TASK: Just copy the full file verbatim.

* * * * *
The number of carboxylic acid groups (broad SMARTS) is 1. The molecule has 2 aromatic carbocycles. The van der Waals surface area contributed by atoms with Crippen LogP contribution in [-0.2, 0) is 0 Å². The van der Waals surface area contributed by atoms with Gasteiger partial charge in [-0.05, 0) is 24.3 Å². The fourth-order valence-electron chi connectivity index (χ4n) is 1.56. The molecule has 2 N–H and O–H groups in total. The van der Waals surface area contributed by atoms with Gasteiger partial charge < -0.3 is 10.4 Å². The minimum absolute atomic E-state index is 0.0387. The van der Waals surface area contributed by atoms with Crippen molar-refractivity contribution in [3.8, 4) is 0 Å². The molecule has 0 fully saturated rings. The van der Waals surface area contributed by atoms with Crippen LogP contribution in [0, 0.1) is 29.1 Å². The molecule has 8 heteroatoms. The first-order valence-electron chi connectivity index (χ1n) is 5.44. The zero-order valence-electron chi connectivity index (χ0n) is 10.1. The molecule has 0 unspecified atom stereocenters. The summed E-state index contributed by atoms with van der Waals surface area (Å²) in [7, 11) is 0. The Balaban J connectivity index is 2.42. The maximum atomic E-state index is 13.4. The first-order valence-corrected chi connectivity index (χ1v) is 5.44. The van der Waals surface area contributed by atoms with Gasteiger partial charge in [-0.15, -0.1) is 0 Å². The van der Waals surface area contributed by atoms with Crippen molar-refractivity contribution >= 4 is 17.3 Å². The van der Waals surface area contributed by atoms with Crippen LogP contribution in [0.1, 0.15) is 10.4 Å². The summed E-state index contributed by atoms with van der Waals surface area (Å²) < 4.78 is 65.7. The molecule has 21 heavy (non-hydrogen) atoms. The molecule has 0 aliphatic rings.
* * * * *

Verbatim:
The number of carboxylic acid groups (broad SMARTS) is 1. The molecule has 2 aromatic carbocycles. The van der Waals surface area contributed by atoms with Crippen LogP contribution in [-0.2, 0) is 0 Å². The van der Waals surface area contributed by atoms with Gasteiger partial charge in [-0.05, 0) is 24.3 Å². The fourth-order valence-electron chi connectivity index (χ4n) is 1.56. The molecule has 2 N–H and O–H groups in total. The van der Waals surface area contributed by atoms with Gasteiger partial charge < -0.3 is 10.4 Å². The minimum absolute atomic E-state index is 0.0387. The van der Waals surface area contributed by atoms with Crippen molar-refractivity contribution in [3.8, 4) is 0 Å². The molecule has 0 fully saturated rings. The van der Waals surface area contributed by atoms with Crippen LogP contribution in [0, 0.1) is 29.1 Å². The molecule has 8 heteroatoms. The first-order valence-electron chi connectivity index (χ1n) is 5.44. The zero-order valence-electron chi connectivity index (χ0n) is 10.1. The molecule has 0 unspecified atom stereocenters. The summed E-state index contributed by atoms with van der Waals surface area (Å²) in [7, 11) is 0. The Balaban J connectivity index is 2.42. The maximum atomic E-state index is 13.4. The first-order valence-corrected chi connectivity index (χ1v) is 5.44. The van der Waals surface area contributed by atoms with Gasteiger partial charge in [-0.15, -0.1) is 0 Å². The van der Waals surface area contributed by atoms with Crippen molar-refractivity contribution >= 4 is 17.3 Å². The van der Waals surface area contributed by atoms with Crippen LogP contribution in [0.1, 0.15) is 10.4 Å². The summed E-state index contributed by atoms with van der Waals surface area (Å²) < 4.78 is 65.7. The molecule has 21 heavy (non-hydrogen) atoms. The molecule has 0 aliphatic rings.